VAT in France (TVA): Rates for French Goods and Services

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You’ll only be dealing with value-added tax, or VAT, if your primary residence is outside of France, if you own a business in France, or if you’ve moved to France and are shipping some international goods into your new home.

Here’s what you need to know about French VAT and how to properly qualify for a refund.

What is value-added tax (VAT)?

What even is VAT? It’s an extra tax tacked on to the end of your purchases when buying goods in a foreign country as a tourist. Alternatively, you will likely get charged VAT if you’re shipping furniture or other goods from your home country into France.

What is a VAT refund?

It’s something that reimburses you for all the extra charges you paid on goods while in a foreign country.

What are the VAT rates in France?

The standard VAT rate in France is 20%. Food, admission to things such as cinemas or theme parks, hairdressers, clothing, leather goods, and linen are all subject to standard VAT rates.

The reduced VAT rates are 10%, 5.5% and 2.1%, depending on the goods and services. Things like transportation, cable, restaurants, and water supplies are a few examples.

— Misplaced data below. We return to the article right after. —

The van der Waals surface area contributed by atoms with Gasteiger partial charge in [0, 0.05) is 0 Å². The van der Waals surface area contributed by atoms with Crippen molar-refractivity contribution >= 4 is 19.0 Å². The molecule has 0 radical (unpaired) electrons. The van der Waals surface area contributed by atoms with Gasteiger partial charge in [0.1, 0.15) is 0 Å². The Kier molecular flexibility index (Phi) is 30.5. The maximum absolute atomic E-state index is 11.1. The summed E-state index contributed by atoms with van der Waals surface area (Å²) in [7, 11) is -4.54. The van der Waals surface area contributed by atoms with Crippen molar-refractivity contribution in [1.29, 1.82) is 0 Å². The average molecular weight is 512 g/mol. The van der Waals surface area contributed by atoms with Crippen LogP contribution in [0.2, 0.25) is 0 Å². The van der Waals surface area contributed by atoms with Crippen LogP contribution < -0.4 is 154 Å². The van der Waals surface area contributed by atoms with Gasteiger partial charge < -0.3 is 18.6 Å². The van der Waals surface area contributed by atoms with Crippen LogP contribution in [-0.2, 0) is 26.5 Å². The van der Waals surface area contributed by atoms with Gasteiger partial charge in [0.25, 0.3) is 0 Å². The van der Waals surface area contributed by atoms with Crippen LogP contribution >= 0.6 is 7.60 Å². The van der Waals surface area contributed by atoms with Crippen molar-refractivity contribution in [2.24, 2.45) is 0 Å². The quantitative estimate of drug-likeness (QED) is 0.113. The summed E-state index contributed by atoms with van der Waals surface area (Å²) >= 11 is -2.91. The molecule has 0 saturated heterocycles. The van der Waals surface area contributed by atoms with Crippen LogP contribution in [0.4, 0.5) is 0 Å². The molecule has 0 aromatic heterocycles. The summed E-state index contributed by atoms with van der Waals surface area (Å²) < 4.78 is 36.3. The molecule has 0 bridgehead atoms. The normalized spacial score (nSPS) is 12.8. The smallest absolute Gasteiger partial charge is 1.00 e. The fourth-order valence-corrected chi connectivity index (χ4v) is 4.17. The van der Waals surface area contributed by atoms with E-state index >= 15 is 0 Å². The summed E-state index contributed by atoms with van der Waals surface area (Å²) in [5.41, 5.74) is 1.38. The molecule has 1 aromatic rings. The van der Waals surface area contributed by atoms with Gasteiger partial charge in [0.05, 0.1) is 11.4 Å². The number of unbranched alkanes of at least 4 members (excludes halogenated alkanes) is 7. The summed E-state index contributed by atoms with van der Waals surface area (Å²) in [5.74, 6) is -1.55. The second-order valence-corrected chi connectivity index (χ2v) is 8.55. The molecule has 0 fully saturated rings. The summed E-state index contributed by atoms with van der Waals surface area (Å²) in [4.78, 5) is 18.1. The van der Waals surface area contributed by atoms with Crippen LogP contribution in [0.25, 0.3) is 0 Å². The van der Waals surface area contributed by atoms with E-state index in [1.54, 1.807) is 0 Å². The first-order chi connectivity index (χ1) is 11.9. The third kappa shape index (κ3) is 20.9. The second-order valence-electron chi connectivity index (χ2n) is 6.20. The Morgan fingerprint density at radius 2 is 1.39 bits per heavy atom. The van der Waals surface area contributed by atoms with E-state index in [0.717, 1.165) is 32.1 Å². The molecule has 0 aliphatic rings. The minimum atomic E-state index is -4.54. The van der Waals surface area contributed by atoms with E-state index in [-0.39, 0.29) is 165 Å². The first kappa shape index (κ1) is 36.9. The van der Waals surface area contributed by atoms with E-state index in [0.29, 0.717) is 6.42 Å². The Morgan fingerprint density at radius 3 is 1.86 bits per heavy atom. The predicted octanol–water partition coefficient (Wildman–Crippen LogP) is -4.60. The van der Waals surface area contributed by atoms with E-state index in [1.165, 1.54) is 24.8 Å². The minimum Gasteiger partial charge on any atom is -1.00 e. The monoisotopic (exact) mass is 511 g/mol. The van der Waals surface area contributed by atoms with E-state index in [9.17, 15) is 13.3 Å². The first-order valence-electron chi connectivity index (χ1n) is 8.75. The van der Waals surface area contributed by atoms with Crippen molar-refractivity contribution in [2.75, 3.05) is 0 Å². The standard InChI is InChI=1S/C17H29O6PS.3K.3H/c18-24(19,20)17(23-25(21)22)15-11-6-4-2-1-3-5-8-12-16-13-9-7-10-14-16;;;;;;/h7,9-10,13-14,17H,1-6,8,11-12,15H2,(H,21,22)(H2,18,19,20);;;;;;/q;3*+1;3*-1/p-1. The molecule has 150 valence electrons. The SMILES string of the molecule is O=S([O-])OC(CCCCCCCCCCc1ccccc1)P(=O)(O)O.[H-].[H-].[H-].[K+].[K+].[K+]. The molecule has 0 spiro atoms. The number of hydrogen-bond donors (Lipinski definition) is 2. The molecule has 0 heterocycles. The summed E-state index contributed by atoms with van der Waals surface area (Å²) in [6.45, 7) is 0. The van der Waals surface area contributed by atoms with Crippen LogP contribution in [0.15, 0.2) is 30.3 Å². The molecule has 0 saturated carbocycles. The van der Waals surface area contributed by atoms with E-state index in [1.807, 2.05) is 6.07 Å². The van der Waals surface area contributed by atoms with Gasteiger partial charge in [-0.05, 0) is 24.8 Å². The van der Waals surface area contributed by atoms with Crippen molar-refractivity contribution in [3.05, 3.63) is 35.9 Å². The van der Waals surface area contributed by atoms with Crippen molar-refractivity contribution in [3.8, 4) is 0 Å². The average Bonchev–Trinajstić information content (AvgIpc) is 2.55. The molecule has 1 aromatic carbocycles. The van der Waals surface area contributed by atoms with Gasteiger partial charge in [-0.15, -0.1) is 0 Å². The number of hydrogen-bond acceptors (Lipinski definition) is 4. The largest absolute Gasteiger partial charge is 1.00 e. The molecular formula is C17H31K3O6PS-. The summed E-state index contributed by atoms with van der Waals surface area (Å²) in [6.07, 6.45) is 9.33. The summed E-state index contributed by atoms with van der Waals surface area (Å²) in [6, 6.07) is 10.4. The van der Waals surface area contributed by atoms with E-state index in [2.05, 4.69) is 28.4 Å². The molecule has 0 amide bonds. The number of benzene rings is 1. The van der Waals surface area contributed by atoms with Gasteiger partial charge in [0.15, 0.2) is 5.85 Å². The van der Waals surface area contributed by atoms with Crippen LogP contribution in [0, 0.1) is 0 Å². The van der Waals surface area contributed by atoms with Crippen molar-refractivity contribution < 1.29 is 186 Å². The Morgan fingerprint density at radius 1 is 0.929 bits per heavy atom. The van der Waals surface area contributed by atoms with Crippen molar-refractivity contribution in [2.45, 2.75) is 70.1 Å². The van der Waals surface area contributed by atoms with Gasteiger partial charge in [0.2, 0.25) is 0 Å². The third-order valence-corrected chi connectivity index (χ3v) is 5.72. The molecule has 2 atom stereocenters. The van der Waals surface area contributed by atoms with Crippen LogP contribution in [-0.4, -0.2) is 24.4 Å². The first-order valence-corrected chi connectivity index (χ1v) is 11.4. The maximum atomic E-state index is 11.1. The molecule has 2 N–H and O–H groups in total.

What goods are eligible for a VAT refund?

Any goods that are of a tourist (or personal) nature are eligible. Goods of a commercial nature are not.

The following goods are not eligible:

  • Weapons
  • Manufactured tobacco
  • Any products using petroleum
  • Cultural goods
  • Goods subject to specific procedures (such as those covered by the Washington Convention, dual-use goods, narcotics, etc.)
  • Goods that are a means of private transport, along with supplies such as fuel

Some of these categories may be subject to exceptions. Contact your local French tax authority for more information.

Am I eligible for a VAT refund?

To be eligible, you must have been in France for less than six months, be at least 16 years of age and be a resident of a non-EU country at the time of purchasing your goods.

When buying goods, you must provide sufficient evidence of the above criteria (i.e., a passport or another type of ID).

The following individuals are not eligible for a VAT refund:

  • Any residents of the following EU states: Austria, Belgium, Bulgaria, Croatia, Cyprus, the Czech Republic, Denmark, Estonia, Finland, France, Germany, Greece, Hungary, Ireland, Italy, Latvia, Lithuania, Luxembourg, Malta, the Netherlands, Poland, Portugal, Romania, Slovakia, Slovenia, Spain, Sweden and the United Kingdom (including the Isle of Man)
  • Any residents of the Principality of Monaco
  • Any residents of the French overseas départements of Guadeloupe, French Guiana, Martinique, Mayotte and Réunion
  • If you are a student living in France or the EU for six months or more per year
  • If you are returning to live in France or the EU
  • If you are leaving the EU permanently, even if you are moving back to your home country
  • If you are moving to a non-EU country or territory for work
  • If you are employed by transportation companies (i.e. air travel, sea travel) and are travelling for work
  • If you are a French social security beneficiary looking to refund or partially refund pharmaceutical products
  • If you are a member of a diplomatic or consular mission, or an employee of an international organization that has been posted to France or the EU